One good sign was he pitched ahead. He threw 15 of 23 first pitches for strikes and finished with one walk and six strikeouts. Bielecki, who underwent elbow surgery last year and was picked up by the Orioles last week, is expected to have his pitch limit increased to close to 100 in his next start.

* Outfielder Mark Smith and left-hander John O'Donoghue were named as starters and second baseman Tommy Hinzo was selected as a reserve for the American League in the sixth annual Triple-A All-Star Game, July 14 in Albuquerque, N.M.

While O'Donoghue and Smith said they were flattered, the honor may mean more to Hinzo, who spent the past two seasons in Mexico.

"The recognition doesn't hurt," said Hinzo, 29, who was batting .278 with three homers, 39 RBI and 16 stolen bases.

* With newest starters Bielecki and Arthur Rhodes on pitch limits, the bullpen could expect more work. Starters O'Donoghue and Kevin McGehee aren't likely to be pushed off their scheduled days, but Mike Oquist and Jason Satre will have to accommodate the newcomers.

"We are here to supply the major-league club," said manager Bob Miscik, who has sent nine players to the Orioles this season. "If we can help Arthur and Bielecki go up and help Baltimore win the pennant, what happens on this club is secondary."

* Right-hander Todd Stephan went on the disabled list Monday because of a strained pitching elbow. Stephan had struck out 14 batters in his past 8 1/3 innings, including nine in four innings June 21 against Charlotte.

* Mel Wearing may again find himself the odd man out now that Chito Martinez has joined the team. The Red Wings are back to five outfielders, and if Smith is still a prospect, it's doubtful Martinez would push him out of right field. That could leave him as the DH, and Wearing on the bench.

NOTES: McGehee threw 111 pitches in an 11-inning, 3-2, complete-game victory over Toledo last Sunday. . . . The Red Wings haven't won two in a row since a doubleheader sweep June 11.

Patti Singer

Keys: It's Millares' bat

FREDERICK

FREDERICK -- Jose Millares returned from Double-A with his bat booming. The infielder-outfielder, sent from Bowie to help a foundering Frederick offense, had 10 hits in his first 28 at-bats, helping the Keys to a five-game winning streak. Millares raised his Keys' average from .232 to .268 during the span, scoring four runs and knocking in four.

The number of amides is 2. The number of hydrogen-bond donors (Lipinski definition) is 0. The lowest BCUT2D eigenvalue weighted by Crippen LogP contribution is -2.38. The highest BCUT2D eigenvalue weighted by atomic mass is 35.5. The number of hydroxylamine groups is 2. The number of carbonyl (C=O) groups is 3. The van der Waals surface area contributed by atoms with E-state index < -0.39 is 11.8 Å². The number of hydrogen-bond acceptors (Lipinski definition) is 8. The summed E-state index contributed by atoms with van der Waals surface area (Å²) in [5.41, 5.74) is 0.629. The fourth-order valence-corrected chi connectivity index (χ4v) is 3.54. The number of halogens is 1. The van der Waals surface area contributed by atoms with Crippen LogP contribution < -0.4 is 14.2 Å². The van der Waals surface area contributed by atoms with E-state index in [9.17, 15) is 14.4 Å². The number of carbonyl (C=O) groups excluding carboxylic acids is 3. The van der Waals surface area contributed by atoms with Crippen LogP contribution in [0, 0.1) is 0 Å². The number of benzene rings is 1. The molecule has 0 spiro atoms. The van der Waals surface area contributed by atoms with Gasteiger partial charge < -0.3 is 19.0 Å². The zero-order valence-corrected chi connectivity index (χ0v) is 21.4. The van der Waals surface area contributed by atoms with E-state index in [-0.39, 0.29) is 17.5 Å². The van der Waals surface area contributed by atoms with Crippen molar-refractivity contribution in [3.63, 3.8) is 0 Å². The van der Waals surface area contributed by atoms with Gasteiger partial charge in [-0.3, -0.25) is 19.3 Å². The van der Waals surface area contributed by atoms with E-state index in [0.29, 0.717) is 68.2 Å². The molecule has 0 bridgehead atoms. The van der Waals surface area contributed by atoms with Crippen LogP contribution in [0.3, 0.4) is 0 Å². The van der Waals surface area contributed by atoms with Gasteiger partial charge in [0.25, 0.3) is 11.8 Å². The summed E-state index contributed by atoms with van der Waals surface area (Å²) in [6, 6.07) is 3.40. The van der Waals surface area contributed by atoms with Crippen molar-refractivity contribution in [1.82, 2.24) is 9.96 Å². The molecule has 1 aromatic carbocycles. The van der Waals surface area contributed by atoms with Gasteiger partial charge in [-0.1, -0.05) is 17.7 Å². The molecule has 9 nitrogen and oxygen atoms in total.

* The Keys lost reliever Mark Smith to the Baysox, who needed pitching help. Smith, who had won his past three decisions, was 4-5 with a 4.64 ERA for Frederick.

NOTES: The Keys took over the Carolina League lead in total attendance, 172,066. They are behind Wilmington in average with 4,412. . . . Jimmy Haynes missed one start with some soreness in his arm, but returned to the rotation. . . . Frederick's pitchers are third in the league with a 3.69 ERA, but the batters rank sixth at 2.52.

Kent Baker

Suns: Boston is rising, too

HAGERSTOWN

HAGERSTOWN -- Daryl Boston, of the Colorado Rockies, has been a solid major-leaguer with several teams, but his little brother may be even better.

First baseman D. J. Boston of the Hagerstown Suns is ripping through Single-A South Atlantic League pitching with a .334 average, fourth in the league.

A left-handed hitter, he is batting .333 against left-handers and .. despite his 6-foot-7 frame, also runs well. He has 20 stolen bases.

He and Jose Herrera, the league's leading hitter at .349, have been carrying the Suns' offense.

NOTES: A lack of punch from the rest of the lineup has been a big problem. The Suns have been shut out seven times, including six times on the road by six teams. They were defeated twice in a row, 1-0, and went 0-for-14 with runners in scoring position. . . . In the Suns' 37 victories, their team batting average was .299. In their 39 losses, it was .215. . . . Officials are hoping for a big crowd Wednesday for a team photo giveaway as attendance continues to drag.

Kent Baker

Copyright © 2019, The Baltimore Sun, a Baltimore Sun Media Group publication | Place an Ad
52°